Diaphragm pumps have very significant properties, which make them particularly suitable for use in agriculture on spraying bars and air-blast sprayers. The 3 main advantages of a diaphragm pump compared to a centrifugal pump are:
- Excellent head and self-priming capacity.
- Good dry running capacity
- Resistance to abrasion and corrosion
The diaphragm pump is a type of pump which uses alternating variations in the volume of a chamber (expansion and contraction) to generate imbalances in pressure between the chamber and adjacent spaces.
Trying to compensate for the difference in pressure between two environments, the fluid naturally moves from the space with greater pressure to the space with lower pressure, resulting in a downward movement, a rise, and in short in the pumping of the fluid itself.
The expansion and contraction of the chamber volume that generate these pressure changes, are obtained by means of the alternating flexing of the diaphragm.
The diaphragm is nothing more than a rubber disc screwed onto the piston which separates the pumping chamber from the transmission parts and prevents the pumped fluid from coming into contact with the mechanical parts and the lubrication oil.
Thanks to the airtightness generated by the diaphragm and the separation between the pumped liquid and the oil bath chamber, using a diaphragm pump has three main advantages:
- EXCELLENT HEAD AND SELF-PRIMING CAPACITY
The diaphragm pump has the ability to create a good vacuum on the suction line. In practice, the diaphragm generates an excellent airtight seal and a consistent vacuum on the suction line, which means that a diaphragm pump can lift fluids from levels lower than those in which it is located (head capacity). Lifting between 3 and 3.8 metres (9.8 and 10.5 feet) is normal for a diaphragm pump, with the obvious advantage of being able to draw liquids from the channels or basins below it and an enormous benefit when loading tanks.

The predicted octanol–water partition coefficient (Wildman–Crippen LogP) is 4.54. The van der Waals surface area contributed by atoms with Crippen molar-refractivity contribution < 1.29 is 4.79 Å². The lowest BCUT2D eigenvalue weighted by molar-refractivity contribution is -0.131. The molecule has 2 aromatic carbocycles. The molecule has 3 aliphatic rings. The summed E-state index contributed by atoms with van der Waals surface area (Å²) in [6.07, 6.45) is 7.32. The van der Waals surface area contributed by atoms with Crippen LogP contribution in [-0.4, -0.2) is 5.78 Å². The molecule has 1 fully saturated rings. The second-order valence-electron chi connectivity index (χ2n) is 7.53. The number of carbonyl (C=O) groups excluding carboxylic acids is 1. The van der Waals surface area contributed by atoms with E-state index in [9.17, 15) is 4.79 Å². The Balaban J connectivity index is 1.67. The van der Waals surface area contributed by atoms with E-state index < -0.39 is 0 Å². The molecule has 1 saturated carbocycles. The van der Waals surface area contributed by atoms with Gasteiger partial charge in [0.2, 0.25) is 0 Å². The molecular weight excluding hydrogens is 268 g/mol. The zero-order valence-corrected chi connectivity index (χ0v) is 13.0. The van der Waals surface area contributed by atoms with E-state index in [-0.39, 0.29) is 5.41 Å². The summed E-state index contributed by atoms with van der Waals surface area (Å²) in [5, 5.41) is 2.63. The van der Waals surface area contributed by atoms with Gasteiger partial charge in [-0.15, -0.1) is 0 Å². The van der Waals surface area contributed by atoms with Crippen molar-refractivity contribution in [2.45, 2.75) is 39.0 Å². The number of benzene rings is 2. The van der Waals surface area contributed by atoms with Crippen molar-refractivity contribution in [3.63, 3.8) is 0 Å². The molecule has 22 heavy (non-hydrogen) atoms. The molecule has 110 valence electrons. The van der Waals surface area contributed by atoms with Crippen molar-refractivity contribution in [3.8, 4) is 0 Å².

In addition, a diaphragm pump can be operated without the need to fill the suction pipe (unlike the centrifugal pump), thanks to the fact that it is able to suck up the air contained in the suction pipe during the start-up phase, and eliminate such air through the delivery line (self-priming capacity).
After having eliminated all the air, the pump operates normally.
- GOOD DRY RUNNING CAPACITY
Thanks to the airtight separation between the pumping chamber and oil-bath lubricated transmission components, diaphragm pumps can withstand reasonable periods of dry running (e.g. when operating in self-priming mode or in the event of a break in the suction line) without negative consequences, such as overheating and seizing up of connecting rods and pistons, which occur on centrifugal pumps that cannot work dry.
- RESISTANCE TO ABRASION AND CORROSION
Because there are no mechanical parts in direct contact with the liquid (as we have said, the diaphragm creates a airtight seal between the pumping chamber and the transmission components), the diaphragm pump can pump liquids that are not perfectly filtered with residues of solid particles such as crystals, sand or crushed stone (mechanical resistance) and can be used with most water-based plant protection substances, including when mixed with acids, solvents, abrasive particles, sediments or slurry (corrosion resistance).
As you can see from the picture, the diaphragm separates in an airtight way the blue compartments, in which the pumped liquid flows, from the oil bath chamber in which the mechanical components are located (in yellow).